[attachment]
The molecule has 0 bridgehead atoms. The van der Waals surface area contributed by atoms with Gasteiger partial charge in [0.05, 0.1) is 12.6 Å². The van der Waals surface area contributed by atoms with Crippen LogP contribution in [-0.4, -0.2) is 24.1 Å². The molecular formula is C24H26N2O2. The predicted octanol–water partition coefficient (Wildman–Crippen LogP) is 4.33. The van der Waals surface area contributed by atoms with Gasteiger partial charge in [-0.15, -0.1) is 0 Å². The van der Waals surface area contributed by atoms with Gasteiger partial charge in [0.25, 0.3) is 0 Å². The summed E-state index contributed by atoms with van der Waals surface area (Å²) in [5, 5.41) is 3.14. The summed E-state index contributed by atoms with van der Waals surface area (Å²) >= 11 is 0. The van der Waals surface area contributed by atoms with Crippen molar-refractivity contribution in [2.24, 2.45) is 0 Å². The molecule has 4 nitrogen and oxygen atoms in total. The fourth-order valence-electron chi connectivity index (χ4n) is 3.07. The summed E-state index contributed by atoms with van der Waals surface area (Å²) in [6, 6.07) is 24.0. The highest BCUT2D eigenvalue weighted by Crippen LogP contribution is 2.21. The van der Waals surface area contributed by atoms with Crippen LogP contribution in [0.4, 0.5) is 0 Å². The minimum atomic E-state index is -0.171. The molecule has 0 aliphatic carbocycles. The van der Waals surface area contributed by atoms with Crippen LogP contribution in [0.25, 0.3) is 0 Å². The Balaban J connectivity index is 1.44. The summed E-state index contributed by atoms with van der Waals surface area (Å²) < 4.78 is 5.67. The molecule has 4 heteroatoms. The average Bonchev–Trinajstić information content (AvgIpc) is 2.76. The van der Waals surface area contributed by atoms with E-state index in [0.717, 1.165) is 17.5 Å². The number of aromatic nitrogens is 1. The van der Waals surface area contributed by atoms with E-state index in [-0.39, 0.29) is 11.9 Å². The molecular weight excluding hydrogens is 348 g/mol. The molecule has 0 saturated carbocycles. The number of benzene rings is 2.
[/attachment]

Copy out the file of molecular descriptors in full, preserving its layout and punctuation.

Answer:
The molecule has 0 bridgehead atoms. The van der Waals surface area contributed by atoms with Gasteiger partial charge in [0.05, 0.1) is 12.6 Å². The van der Waals surface area contributed by atoms with Crippen LogP contribution in [-0.4, -0.2) is 24.1 Å². The molecular formula is C24H26N2O2. The predicted octanol–water partition coefficient (Wildman–Crippen LogP) is 4.33. The van der Waals surface area contributed by atoms with Gasteiger partial charge in [-0.15, -0.1) is 0 Å². The van der Waals surface area contributed by atoms with Gasteiger partial charge in [0.25, 0.3) is 0 Å². The summed E-state index contributed by atoms with van der Waals surface area (Å²) in [5, 5.41) is 3.14. The summed E-state index contributed by atoms with van der Waals surface area (Å²) >= 11 is 0. The van der Waals surface area contributed by atoms with Crippen molar-refractivity contribution in [2.24, 2.45) is 0 Å². The molecule has 4 nitrogen and oxygen atoms in total. The fourth-order valence-electron chi connectivity index (χ4n) is 3.07. The summed E-state index contributed by atoms with van der Waals surface area (Å²) in [6, 6.07) is 24.0. The highest BCUT2D eigenvalue weighted by Crippen LogP contribution is 2.21. The van der Waals surface area contributed by atoms with Crippen LogP contribution in [0.4, 0.5) is 0 Å². The minimum atomic E-state index is -0.171. The molecule has 0 aliphatic carbocycles. The van der Waals surface area contributed by atoms with Crippen LogP contribution in [0.25, 0.3) is 0 Å². The Balaban J connectivity index is 1.44. The summed E-state index contributed by atoms with van der Waals surface area (Å²) < 4.78 is 5.67. The molecule has 4 heteroatoms. The average Bonchev–Trinajstić information content (AvgIpc) is 2.76. The van der Waals surface area contributed by atoms with E-state index in [0.717, 1.165) is 17.5 Å². The number of aromatic nitrogens is 1. The van der Waals surface area contributed by atoms with E-state index in [-0.39, 0.29) is 11.9 Å². The molecular weight excluding hydrogens is 348 g/mol. The molecule has 0 saturated carbocycles. The number of benzene rings is 2.